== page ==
from the goodbye,-yellow-brick-road dept
It's always tough to root for the underdog when neither of the involved parties deserves that title. So, rather than pick one, we'll just discuss the overweening ridiculousness of copyright law. It's a subject that never goes out of style, thanks to our legislators' willingness to continually extend copyright protection terms.
As was covered much earlier in the year, Disney is producing its own "Wizard of Oz" movie, titled "Oz the Great and Powerful." While Frank L. Baum's books are definitely in the public domain, filmed depictions of Baum's characters are mainly the property of Warner Bros. WB attempted to head off this incursion into its domain by filing a trademark application on "The Great and Powerful Oz," but it was a week too late and is now (presumably) several billion dollars short (H'Wood mathematics, yo).
Having failed to block Disney's entry into the Oz arena, Warner has now busied itself with watching each development for any slip-up that could land it a tasty settlement -- or an injunction. To that end, Disney has placed its own legal team on the set to ensure that none of the characters or elements in the Disney film bear too much resemblance to Warner's property. The sheer amount of highly detailed micromanagement needed to avoid the rights holder's litigious wrath borders on OCD-hellish insanity.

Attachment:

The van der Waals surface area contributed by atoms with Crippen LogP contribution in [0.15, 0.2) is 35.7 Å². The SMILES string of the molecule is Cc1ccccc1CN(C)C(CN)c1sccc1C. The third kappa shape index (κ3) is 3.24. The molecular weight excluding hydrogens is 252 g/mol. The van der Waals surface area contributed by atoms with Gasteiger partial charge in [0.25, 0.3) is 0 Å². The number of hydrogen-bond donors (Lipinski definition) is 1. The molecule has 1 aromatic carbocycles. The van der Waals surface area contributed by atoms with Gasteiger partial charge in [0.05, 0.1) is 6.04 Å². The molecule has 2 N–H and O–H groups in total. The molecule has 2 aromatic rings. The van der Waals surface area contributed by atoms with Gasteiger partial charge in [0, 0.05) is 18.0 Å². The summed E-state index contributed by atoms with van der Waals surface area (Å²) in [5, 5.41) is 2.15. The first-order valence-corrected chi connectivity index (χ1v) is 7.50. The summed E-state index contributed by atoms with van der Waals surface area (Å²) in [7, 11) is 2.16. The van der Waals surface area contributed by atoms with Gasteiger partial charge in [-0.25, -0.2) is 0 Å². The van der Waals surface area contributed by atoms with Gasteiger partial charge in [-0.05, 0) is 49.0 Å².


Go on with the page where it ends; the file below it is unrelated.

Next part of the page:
Striving for a visage different from the one Margaret Hamilton made famous, Howard Berger, an Oscar-winning makeup artist, “was finally able to come up with a shade of green which satisfied Disney’s legal team,” SlashFilm.com reported after a visit to the set. According to Disney’s production notes Mr. Berger named his custom color Theostein — a conflation of the witch’s name before she turns wicked, and Frankenstein.When something as minimal as a move left or right on the Pantone chart could potentially trigger some legal action, you know you've reached some sort of watershed mark in IP protection. It's highly doubtful our founding fathers had a "shade of green that satisfies a legal team" in mind when they set about trying to "promote the progress of science and the useful arts."
Nor were they particularly concerned with innovative hairdos.
About 40 dwarfs were cast in “Oz the Great and Powerful” as Munchkins... They still have weird hair, but Disney lawyers nixed at least one style as too similar to one from the original movie. It was tweaked in postproduction using computers.True, there are many things the founding fathers couldn't possibly have considered over two hundred years ago, but what's going on here is resembles nothing more than gerrymandering Baum's legacy in order to avoid a costly turf war -- over something that should be in the public domain.
It's a rare day when you find yourself commiserating with one of the biggest IP thugs of all -- Disney. Baum's original work is now a minefield, and anyone hoping to utilize this public domain title now has to contend with a powerful legal team protecting a 74-year-old film. But, I suppose, if you're going to choose someone to walk across an IP minefield, it might as well be Disney. It makes perfect karmic sense.